Insider Q&A: Pentagon AI chief on network-centric warfare, generative AI challenges

Nov. 20, 2023

By FRANK BAJAK

The Pentagon’s chief digital and artificial intelligence offer, Craig Martell, is alarmed by the potential for generative artificial intelligence systems like ChatGPT to deceive and sow disinformation. His talk on the technology at the DefCon hacker convention in August was a huge hit. But he’s anything but sour on reliable AI.

Not a soldier but a data scientist, Martell headed machine-learning at companies including LinkedIn, Dropbox and Lyft before taking the job last year.

Marshalling the U.S. military’s data and determining what AI is trustworthy enough to take into battle is a big challenge in an increasingly unstable world where multiple countries are racing to develop lethal autonomous weapons.

The interview has been edited for length and clarity.

Q: How should we think about AI use in military applications?

A: All AI is, really, is counting the past to predict the future. I don’t actually think the modern wave of AI is any different.

Q: Pentagon planners say the China threat makes AI development urgent. Is China winning the AI arms race?

A: I find that metaphor somewhat flawed. When we had a nuclear arms race it was with a monolithic technology. AI is not that. Nor is it a Pandora’s box. It’s a set of technologies we apply on a case-by-base basis, verifying empirically whether it’s effective or not.

Q: The U.S. military is using AI tech to assist Ukraine. How are you helping?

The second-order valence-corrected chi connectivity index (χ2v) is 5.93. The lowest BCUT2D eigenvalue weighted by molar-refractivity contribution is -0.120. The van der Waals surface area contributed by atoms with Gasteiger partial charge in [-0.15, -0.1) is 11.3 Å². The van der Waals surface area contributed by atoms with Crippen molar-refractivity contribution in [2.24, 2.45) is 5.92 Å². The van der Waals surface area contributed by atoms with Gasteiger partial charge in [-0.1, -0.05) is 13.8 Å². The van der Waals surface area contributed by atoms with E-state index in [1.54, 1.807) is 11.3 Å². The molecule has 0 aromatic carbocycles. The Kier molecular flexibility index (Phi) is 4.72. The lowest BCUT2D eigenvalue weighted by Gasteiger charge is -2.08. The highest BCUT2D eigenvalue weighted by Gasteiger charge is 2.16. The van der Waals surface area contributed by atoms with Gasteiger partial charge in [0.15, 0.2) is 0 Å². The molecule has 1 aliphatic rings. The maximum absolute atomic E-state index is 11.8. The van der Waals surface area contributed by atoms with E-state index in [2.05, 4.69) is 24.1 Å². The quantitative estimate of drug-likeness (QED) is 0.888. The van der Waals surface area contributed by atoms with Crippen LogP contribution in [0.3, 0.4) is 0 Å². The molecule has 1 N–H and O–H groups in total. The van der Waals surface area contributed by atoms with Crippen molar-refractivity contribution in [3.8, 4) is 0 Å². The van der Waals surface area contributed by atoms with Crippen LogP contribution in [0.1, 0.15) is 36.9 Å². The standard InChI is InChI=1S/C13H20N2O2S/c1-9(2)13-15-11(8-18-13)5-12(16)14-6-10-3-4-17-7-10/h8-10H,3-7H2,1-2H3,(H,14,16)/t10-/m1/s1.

A: Our team is not involved with Ukraine other than to help build a database for how allies provide assistance. It’s called Skyblue. We’re just helping make sure that stays organized.

Q: There is much discussion about autonomous lethal weaponry – like attack drones. The consensus is humans will ultimately be reduced to a supervisory role — being able to abort missions but mostly not interfering. Sound right?

A: In the military we train with a technology until we develop a justified confidence. We understand the limits of a system, know when it works and when it might not. How does this map to autonomous systems? Take my car. I trust the adaptive cruise control on it. The technology that is supposed to keep it from changing lanes, on the other hand, is terrible. So I don’t have justified confidence in that system and don’t use it. Extrapolate that to the military.

Q: The Air Force’s “loyal wingman” program in development would have drones fly in tandem with fighter jets flown by humans. Is the computer vision good enough to distinguish friend from foe?

A: Computer vision has made amazing strides in the past 10 years. Whether it’s useful in a particular situation is an empirical question. We need to determine the precision we are willing to accept for the use case and build against that criteria – and test. So we can’t generalize. I would really like us to stop talking about the technology as a monolith and talk instead about the capabilities we want.

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